Deep-water harbor – at subic bay, major anchorage for the US naval fleet.
Jones Act – instituted an elected Philippine senate and compromised eventual independence.
Franklin D. Roosevelt – New President of US who supports the Tydings-McDuffie Act of 1934 stipulated that the
Philippines would become an independent republic on July 4, 1946.
HUKBALAHAPS- hukbong ng bayan laban sa hapon
1944 – Osmenia succeeded Quezon, who died in the US.
April 1946- Roxas became the 1st president of the new republic.
April 1948 – Roxas died and was succeeded by Vice President Quirino, who won presidency in 1949.
Luis Taruc – HUKS Leader.
1953- Magsaysay was the clear winner in the presidential election.
March 1957 – Magsaysay died in plane crash and was succeeded by his vice president Carlos Garcia, and was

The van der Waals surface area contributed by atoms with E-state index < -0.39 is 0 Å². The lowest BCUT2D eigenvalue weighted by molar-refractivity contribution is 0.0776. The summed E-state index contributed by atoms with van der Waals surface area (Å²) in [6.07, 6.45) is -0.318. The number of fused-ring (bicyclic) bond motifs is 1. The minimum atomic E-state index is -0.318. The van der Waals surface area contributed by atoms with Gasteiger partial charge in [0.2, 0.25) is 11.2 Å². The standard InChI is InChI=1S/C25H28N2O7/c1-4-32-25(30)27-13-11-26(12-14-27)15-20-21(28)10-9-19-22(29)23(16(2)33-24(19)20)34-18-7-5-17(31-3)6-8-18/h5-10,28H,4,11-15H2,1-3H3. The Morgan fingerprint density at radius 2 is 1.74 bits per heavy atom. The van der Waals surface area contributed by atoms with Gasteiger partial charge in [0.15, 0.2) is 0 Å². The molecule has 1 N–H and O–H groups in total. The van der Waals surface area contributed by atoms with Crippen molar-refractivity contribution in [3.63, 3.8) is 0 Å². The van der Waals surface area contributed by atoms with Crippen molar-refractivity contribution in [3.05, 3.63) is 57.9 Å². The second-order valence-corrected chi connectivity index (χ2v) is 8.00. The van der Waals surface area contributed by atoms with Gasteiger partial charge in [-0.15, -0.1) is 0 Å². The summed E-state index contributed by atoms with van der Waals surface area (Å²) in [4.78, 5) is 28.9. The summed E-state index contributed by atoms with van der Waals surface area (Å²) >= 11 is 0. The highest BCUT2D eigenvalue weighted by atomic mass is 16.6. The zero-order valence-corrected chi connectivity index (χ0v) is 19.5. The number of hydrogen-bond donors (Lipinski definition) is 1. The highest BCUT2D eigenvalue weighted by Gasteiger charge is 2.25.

elected president in his own right in November 1957.
1961 - Diosdado Macapagal win the presidency.
1965 – election gave to presidency to Ferdinand E. Marcos. The 1st president who win a second term.
September 21, 1972 – President Ferdinand E. Marcos Proclaimed Martial Law by virtue of Proclamation No. 1081.
EDSA – epifanio de los Santos Avenue
Mendiola Massacre – government security forces opened fire on the protester and killed 20 people.
CRIMINAL JUSTICE SYSTEM

Criminal – is a person convicted of a crime by a final judgment


Suspect – arrested for the commission of a crime and he is in the law enforcement stage.
Respondent – in the prosecution stage
Accused – in court
Criminal or Convict or Inmate – in correction
Ex-convict – in the community
Crime - is an act or omission punishable by law, forbidding or commanding it.
Felony – crime punishable by Revised Penal Code (RA.3815)
Offense – crime punishable by special penal laws.